[Dovecot] OT: Large corporate email systems - Exchange vs open source *nix based

Alan McGinlay - SICS alanm at sics.se
Wed Dec 11 12:45:50 EET 2013

On 2013-12-11 11:36, Stan Hoeppner wrote:
> On 12/10/2013 8:15 AM, Charles Marcus wrote:
> There has been some whispers about considering migrating our mail
> systems to Exchange Server. I want to try to nip this in the bud.
> I would like to ask for some help with providing some kind of 
> comparison
> of large(r) commercial companies use of email systems... specifically,
> those using Microsoft Exchange Server, vs those using open source
> Linux/Unix based systems, including even commercial *nix groupware 
> based
> systems like Zimbra, as well as plain mail systems like dovecot, or
> cyrus or courier.
> I know that many (if they are smart) Admins that do use Exchange
> internally will use postfix (or something else linux/unix based) in
> front of it as their relayhost (for both inbound and outbound), so 
> just
> counting the number of publicly accessible smtp servers won't be a 
> good
> gauge.
> Does anyone know of any decent non-biased studies that have been done,
> hopefully relatively recently (last few years) that provide such a
> comparison?
> Microsoft Exchange is a mature, very robust mail/groupware platform, 
> and
> when combined with Outlook provides a very rich feature set and user
> experience.  The level of client integration is superb out of the box.
> MS Windows Server and Exchange server run just fine virtualized on ESX
> and are both certified by Microsoft and VMware in this configuration.
> If one looks at Exchange without wearing glasses colored by FLOSS, it 
> is
> a really great piece of software.  Lotus Notes was/is a piece of junk.
> Novell's Groupwise was/is pretty close to Exchange but never achieved
> wide adoption due to the MS Juggernaut.
> There are multiple FLOSS groupware alternatives with similar features.
> None offer the same level of seamless client integration or as rich a
> feature set, though these solutions are getting closer.
> The decision whether to stick with FLOSS or move to Exchange boils 
> down
> to a few things, assuming management is making the decision, not the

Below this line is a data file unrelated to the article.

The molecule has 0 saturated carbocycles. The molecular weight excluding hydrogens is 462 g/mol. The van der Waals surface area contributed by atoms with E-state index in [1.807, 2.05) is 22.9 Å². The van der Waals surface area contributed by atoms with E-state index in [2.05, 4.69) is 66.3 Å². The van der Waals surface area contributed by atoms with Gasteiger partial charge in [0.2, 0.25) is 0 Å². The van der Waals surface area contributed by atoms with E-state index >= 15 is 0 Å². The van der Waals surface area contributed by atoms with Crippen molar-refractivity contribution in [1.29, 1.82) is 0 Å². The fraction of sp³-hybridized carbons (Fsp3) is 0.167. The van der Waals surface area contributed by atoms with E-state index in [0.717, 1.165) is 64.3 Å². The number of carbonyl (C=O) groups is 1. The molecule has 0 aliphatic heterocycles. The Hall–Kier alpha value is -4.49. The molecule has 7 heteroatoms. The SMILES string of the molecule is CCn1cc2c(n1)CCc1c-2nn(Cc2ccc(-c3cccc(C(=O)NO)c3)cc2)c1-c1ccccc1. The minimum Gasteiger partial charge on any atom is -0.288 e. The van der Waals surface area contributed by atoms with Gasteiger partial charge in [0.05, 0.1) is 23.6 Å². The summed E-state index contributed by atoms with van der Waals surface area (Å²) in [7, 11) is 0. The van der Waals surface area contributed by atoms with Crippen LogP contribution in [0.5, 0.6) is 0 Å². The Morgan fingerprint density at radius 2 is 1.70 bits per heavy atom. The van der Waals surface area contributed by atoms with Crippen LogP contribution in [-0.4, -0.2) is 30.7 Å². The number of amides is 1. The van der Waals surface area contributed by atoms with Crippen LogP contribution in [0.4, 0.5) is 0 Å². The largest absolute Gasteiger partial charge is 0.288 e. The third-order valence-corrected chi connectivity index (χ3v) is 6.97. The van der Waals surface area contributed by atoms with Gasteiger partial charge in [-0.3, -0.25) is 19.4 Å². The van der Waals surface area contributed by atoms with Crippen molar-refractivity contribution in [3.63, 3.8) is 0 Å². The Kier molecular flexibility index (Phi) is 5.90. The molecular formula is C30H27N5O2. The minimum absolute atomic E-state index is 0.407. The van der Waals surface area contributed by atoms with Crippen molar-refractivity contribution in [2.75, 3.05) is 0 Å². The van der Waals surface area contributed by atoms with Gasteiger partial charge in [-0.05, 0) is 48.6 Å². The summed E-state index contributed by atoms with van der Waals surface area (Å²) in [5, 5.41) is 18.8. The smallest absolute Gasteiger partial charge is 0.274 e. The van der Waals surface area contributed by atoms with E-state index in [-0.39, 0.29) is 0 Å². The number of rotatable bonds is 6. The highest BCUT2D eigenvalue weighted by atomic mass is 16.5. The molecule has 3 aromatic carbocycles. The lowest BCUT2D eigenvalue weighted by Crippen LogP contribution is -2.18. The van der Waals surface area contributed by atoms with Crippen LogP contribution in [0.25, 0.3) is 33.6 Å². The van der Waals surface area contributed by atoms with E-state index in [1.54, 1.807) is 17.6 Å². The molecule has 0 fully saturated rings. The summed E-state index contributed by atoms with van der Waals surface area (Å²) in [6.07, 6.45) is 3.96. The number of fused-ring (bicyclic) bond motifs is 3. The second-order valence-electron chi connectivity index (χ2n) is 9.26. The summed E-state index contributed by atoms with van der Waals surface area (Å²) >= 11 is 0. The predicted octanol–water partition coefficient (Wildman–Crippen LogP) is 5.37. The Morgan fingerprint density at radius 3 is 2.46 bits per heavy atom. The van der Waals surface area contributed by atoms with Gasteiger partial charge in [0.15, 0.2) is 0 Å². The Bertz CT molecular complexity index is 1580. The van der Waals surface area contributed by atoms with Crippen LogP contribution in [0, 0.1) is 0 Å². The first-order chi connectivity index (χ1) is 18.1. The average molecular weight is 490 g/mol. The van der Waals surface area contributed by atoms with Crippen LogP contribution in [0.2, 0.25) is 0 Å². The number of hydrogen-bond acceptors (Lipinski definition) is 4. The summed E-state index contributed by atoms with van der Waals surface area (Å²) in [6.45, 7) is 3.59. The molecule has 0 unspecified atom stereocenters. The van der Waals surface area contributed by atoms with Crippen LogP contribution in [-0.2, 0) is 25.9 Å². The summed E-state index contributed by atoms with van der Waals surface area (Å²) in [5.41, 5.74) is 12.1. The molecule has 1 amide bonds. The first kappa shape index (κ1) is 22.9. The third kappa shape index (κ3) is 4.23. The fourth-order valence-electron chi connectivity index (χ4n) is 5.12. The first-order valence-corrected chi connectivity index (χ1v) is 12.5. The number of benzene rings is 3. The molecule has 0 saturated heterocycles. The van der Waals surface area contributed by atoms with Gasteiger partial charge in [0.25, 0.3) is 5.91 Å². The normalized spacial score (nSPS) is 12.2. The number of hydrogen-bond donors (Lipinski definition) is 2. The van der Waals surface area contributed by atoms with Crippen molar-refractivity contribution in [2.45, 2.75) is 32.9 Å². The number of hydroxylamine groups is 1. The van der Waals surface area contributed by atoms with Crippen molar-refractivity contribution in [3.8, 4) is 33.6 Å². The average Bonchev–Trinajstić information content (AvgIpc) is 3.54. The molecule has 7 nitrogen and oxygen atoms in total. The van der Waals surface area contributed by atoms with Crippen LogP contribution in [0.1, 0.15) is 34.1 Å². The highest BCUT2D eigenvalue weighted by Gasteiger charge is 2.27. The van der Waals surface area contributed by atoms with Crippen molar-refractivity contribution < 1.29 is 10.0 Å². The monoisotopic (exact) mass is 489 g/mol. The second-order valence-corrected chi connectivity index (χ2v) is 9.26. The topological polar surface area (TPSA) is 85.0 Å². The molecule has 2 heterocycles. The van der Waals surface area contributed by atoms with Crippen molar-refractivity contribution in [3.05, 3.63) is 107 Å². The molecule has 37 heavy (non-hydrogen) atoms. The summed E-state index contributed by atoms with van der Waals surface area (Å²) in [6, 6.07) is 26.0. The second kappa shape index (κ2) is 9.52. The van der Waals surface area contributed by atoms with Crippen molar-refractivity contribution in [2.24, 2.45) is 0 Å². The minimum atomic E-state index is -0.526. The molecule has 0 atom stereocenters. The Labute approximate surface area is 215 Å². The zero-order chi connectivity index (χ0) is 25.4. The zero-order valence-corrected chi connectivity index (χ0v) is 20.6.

> IT
> department.
> 1. Capital outlay for the license fees
> 2. Administrative talent pool
> Regarding #2, in any given city in the US there are at least 100
> Windows/Exchange administrators per *nix/floss_groupware_product 
> admin.
>  If a company ever needs to sack key members of its IT staff for any
> reason, or if it decides to sack them all and outsource IT
> administration to a consulting firm, having an all or mostly MS
> infrastructure makes this a no brainer.  I'm not suggesting this is a
> possibility in your case, but that it's simply something that 
> management
> considers.  If they don't they're not doing their job.  Management
> should never allow the company to be held hostage, have no options, 
> due
> to being reliant on a single systems administrator and his/er unique
> knowledge of the infrastructure.

Seamless client integration *with windows clients*. This is something 
you didn't mention but is vital for some organisations (like mine, where 
a tiny minority of administrative workers use windows). Allowing one 
microsoft service into your organisation is like inviting in a Trojan 
horse. It won't be long before somone else says "why don't we try 
sharepoint now that we get a bundled license" or something, not to 
mention the licensing nightmare "wait I think we need a CAL for every 
end user!"

Consider it if you are already a microsoft shop, otherwise avoid it as 
you would a plague rat.

More information about the dovecot mailing list